Research Question: How does the hippocampus support the creation of memories?
Interdisciplinary Approach: Our research combines neurophysiology with computational techniques to study neuronal patterns associated with memory formation in animals and humans.
Potential Implications of Research: We are exploring the development of a completely novel methodology for measuring replay activity, with wide application to both animal models and human patients.
Project Description: Learning is fundamentally tied to our ability to form and retrieve memories. When learning occurs, a memory forms and corresponds to changes in the brain. While a great deal is known about changes at the molecular and cellular level in the brain, less is known about how neural activity patterns change. The hippocampus is a structure in the medial temporal lobe that is critical to the ability to form new memories, and in particular, memories of a certain kind. Remembering how to ride a bicycle is not dependent on the hippocampus, for example; instead the hippocampus is necessary for the kind of remembering that happens when someone asks you “What did you have for dinner yesterday evening?” or when you ask yourself “In which parking spot did I leave my car this morning?” The process happening in your mind when answering such questions has been called “mental time travel” by the psychologist Endel Tulving, who coined the term “episodic memory” for this kind of memory. Until recently, it has been difficult to understand how such a process might be supported by the neural circuitry of the brain.
Over the last decade, an understanding of how the hippocampus might support memory has begun to emerge from the study of how large numbers of cells in the hippocampus communicate with one another. By recording from the brains of freely behaving animals, it was found that collections of hippocampal cells would be activated together in brief bursts lasting about a tenth of a second, and occurring every second or so during periods of rest. While these bursts were first identified in sleep, it was later discovered that they occur also when animals were awake. Critically, the activity of cells during the bursts is far from random; rather, the activity represents speeded-up versions of the precise sequences of activity across different cells that have occurred previously during behavioral experience. For example, if a sequence of hippocampal cells responds in different places while an animal runs along a track, then the same sequence is “replayed” in temporally compressed form during rest-related population bursts. Our recent work examined these activity bursts in a spatial memory task; we found that the activity represented two-dimensional trajectories through space, generally starting from the current location and moving to the future location of the animal, predicting its behavior and reflecting the remembered location of a hidden chocolate reward in the task.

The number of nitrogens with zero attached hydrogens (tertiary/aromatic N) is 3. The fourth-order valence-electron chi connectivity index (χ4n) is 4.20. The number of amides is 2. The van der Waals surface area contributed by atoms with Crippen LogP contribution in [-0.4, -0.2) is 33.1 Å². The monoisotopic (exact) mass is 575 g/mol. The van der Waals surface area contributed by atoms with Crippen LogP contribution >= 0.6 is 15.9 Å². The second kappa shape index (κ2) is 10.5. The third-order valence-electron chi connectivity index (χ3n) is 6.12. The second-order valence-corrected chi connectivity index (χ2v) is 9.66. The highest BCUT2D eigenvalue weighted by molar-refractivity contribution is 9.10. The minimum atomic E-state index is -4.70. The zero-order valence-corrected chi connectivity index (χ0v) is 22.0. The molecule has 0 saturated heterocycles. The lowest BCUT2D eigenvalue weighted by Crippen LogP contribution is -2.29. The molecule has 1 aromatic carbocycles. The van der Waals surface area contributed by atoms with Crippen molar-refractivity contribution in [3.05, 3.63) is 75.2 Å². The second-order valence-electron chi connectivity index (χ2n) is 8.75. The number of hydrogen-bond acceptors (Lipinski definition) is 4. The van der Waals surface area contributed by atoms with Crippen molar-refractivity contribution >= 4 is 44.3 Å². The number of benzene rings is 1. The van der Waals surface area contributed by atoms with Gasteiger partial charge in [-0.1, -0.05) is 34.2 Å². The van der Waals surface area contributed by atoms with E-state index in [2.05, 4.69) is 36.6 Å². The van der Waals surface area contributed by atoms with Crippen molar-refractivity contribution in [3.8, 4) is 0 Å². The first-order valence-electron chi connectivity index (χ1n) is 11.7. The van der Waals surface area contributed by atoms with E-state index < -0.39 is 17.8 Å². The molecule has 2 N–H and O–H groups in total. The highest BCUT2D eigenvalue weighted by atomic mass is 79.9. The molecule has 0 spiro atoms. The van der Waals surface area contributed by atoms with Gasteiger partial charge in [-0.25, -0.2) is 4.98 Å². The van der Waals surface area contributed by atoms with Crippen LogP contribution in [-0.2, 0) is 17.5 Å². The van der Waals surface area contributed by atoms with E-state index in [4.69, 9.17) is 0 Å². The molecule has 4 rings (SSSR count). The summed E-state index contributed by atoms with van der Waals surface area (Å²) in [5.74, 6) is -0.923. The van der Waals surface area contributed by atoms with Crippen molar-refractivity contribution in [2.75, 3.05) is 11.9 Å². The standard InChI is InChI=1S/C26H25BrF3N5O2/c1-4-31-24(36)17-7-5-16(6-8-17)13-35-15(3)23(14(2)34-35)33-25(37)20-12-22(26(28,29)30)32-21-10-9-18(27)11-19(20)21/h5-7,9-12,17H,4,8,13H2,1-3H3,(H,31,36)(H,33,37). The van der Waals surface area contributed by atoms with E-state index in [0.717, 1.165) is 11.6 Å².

These findings suggest that sequenced activity across hippocampal cells might be a good candidate for the mechanism of episodic memory. However, a considerable technical challenge remains, since measuring sequenced activity requires recording from hundreds of well-isolated individual cells simultaneously in freely behaving organisms. Enormous time and care must be taken to position each of many recording electrodes in precisely the correct locations, and the resulting data sets take even longer to unpack and analyze, so that experiments take many years to complete.
In this project we are attempting to develop more efficient recording methods to obtain data from the population burst activity in the hippocampus. Specifically, we are developing a method for using local field potential recordings to recover information that corresponds to the encoding and retrieval of hippocampal memory. In collaboration with Dr. Stan Anderson of Johns Hopkins’ Neurosurgery department, we plan to extend these methodologies to the human case, making use of recording technology used in human patients. We will build on essential previous animal studies to develop an electrophysiological assay for the formation of hippocampally dependent memories. We will ask whether the human brain exhibits the same signature of memory formation as we have found in our animal models, and whether this signature corresponds to the mental experience of memory you have when you remember where you parked your car.